European Commission withdraws proposal to cut pesticide use by half
The European Commission is withdrawing its proposal to reduce the use of pesticides by 50 per cent by 2030. The proposal had become "a symbol of polarisation", Commission president Ursula von der Leyen told the European Parliament in Strasbourg on Tuesday. Belgian prime minister Alexander De Croo welcomes the withdrawal of the European Commission's proposal.
In 2022, the Commission proposed cutting pesticide use by 50 per cent by the end of the decade, saying it was necessary to reduce the ecological footprint of the agricultural sector.
But the proposal was rejected by the European Parliament last November, and von der Leyen noted that there has been no progress among member states on the issue. She will, therefore, ask the College of Commissioners to withdraw the draft regulation.
According to von der Leyen, reducing the risks of chemical pesticides remains "a worthy goal", but a different approach is needed: one that is more "bottom-up" and "based on incentives". "On this basis, the Commission could develop a new, more mature proposal with the involvement of stakeholders," she said.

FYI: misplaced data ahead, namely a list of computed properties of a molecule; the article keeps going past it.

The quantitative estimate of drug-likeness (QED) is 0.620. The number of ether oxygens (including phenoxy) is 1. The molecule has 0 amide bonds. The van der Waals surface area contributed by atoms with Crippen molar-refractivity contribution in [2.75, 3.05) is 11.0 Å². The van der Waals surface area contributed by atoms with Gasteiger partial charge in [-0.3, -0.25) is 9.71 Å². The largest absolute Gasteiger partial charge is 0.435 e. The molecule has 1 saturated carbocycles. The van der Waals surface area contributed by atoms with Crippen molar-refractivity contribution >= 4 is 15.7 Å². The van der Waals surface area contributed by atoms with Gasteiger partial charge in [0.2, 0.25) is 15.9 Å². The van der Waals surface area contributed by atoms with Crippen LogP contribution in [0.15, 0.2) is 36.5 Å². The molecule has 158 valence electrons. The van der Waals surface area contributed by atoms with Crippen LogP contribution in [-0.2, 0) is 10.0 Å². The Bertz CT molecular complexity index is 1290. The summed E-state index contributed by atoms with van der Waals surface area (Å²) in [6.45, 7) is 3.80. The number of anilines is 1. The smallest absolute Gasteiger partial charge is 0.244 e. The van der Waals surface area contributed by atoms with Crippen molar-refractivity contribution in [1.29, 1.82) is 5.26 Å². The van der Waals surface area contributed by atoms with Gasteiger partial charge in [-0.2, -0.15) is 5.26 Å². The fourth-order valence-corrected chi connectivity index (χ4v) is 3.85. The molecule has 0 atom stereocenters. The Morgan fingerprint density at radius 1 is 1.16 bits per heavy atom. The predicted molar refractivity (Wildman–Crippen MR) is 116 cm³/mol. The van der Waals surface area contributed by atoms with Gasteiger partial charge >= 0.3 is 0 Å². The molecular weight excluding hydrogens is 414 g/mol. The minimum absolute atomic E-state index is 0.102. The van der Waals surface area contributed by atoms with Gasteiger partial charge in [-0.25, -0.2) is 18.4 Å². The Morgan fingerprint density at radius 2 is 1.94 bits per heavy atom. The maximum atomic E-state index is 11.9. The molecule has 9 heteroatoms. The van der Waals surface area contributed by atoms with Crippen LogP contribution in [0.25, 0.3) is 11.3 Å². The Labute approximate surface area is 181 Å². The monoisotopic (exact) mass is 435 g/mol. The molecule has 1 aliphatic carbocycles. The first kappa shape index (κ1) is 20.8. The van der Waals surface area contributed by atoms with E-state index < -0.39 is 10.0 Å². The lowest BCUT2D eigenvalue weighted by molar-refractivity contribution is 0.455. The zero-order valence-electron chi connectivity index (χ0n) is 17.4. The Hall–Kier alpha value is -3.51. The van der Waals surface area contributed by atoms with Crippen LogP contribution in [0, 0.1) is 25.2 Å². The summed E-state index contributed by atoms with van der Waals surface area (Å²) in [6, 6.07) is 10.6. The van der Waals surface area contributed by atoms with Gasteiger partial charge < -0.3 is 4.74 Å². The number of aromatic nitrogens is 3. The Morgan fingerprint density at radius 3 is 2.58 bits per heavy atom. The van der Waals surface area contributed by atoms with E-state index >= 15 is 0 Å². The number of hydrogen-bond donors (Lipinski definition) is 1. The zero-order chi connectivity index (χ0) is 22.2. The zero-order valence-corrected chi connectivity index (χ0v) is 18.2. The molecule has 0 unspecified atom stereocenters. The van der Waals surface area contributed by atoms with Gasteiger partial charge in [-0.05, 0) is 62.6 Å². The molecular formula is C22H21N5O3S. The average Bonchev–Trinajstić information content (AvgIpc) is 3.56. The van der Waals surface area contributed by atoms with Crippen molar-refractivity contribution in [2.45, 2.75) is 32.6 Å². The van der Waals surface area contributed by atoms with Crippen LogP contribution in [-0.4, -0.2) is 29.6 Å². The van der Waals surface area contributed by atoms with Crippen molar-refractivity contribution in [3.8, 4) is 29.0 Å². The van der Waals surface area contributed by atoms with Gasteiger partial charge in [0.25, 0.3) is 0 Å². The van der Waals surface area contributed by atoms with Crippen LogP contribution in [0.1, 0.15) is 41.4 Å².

Von der Leyen did not give a timetable for a new proposal. In any case, it seems to be a matter for the new Commission, which will be formed after the elections in June. Von der Leyen wants the debate to occur within the recently launched Strategic Dialogue on the Future of EU Agriculture framework, which includes farmers and representatives from the fertiliser sector, the food industry, environmental organisations and the financial sector.
Von der Leyen's announcement follows recent large-scale protests by farmers in several member states. Last week, she also announced plans to temporarily exempt arable land from compulsory set-aside and to work on a plan to reduce administrative burdens.
The withdrawal of the proposal to halve pesticide use by 2030 is welcomed by Belgian prime minister De Croo. "This is the second measure taken under the impetus of the Belgian EU Presidency to address the legitimate concerns of farmers", he said.
© FREDERICK FLORIN / AFP